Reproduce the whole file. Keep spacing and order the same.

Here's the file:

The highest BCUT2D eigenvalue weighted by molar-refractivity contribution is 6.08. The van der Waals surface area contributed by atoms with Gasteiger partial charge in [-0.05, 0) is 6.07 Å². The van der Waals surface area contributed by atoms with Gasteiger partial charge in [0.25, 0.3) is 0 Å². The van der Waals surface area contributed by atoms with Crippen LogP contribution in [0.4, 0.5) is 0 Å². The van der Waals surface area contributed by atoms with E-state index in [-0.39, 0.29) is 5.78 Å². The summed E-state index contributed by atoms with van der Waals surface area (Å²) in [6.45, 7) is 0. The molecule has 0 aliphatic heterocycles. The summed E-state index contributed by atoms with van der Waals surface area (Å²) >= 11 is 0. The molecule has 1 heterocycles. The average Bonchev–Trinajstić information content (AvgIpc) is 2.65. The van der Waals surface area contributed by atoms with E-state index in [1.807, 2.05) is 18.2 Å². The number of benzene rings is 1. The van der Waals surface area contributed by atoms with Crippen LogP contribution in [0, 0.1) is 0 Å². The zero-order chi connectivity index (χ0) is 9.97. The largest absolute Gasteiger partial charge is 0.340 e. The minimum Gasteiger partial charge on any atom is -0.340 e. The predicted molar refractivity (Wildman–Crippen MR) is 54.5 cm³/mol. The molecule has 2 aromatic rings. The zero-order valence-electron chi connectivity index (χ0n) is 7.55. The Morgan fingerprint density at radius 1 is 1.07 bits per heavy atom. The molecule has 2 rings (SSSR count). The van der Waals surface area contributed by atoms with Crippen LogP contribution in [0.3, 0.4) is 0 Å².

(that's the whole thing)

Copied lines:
The highest BCUT2D eigenvalue weighted by molar-refractivity contribution is 6.08. The van der Waals surface area contributed by atoms with Gasteiger partial charge in [-0.05, 0) is 6.07 Å². The van der Waals surface area contributed by atoms with Gasteiger partial charge in [0.25, 0.3) is 0 Å². The van der Waals surface area contributed by atoms with Crippen LogP contribution in [0.4, 0.5) is 0 Å². The van der Waals surface area contributed by atoms with E-state index in [-0.39, 0.29) is 5.78 Å². The summed E-state index contributed by atoms with van der Waals surface area (Å²) in [6.45, 7) is 0. The molecule has 0 aliphatic heterocycles. The summed E-state index contributed by atoms with van der Waals surface area (Å²) >= 11 is 0. The molecule has 1 heterocycles. The average Bonchev–Trinajstić information content (AvgIpc) is 2.65. The van der Waals surface area contributed by atoms with E-state index in [1.807, 2.05) is 18.2 Å². The number of benzene rings is 1. The van der Waals surface area contributed by atoms with Crippen LogP contribution in [0, 0.1) is 0 Å². The zero-order chi connectivity index (χ0) is 9.97. The largest absolute Gasteiger partial charge is 0.340 e. The minimum Gasteiger partial charge on any atom is -0.340 e. The predicted molar refractivity (Wildman–Crippen MR) is 54.5 cm³/mol. The molecule has 2 aromatic rings. The zero-order valence-electron chi connectivity index (χ0n) is 7.55. The Morgan fingerprint density at radius 1 is 1.07 bits per heavy atom. The molecule has 2 rings (SSSR count). The van der Waals surface area contributed by atoms with Crippen LogP contribution in [0.3, 0.4) is 0 Å².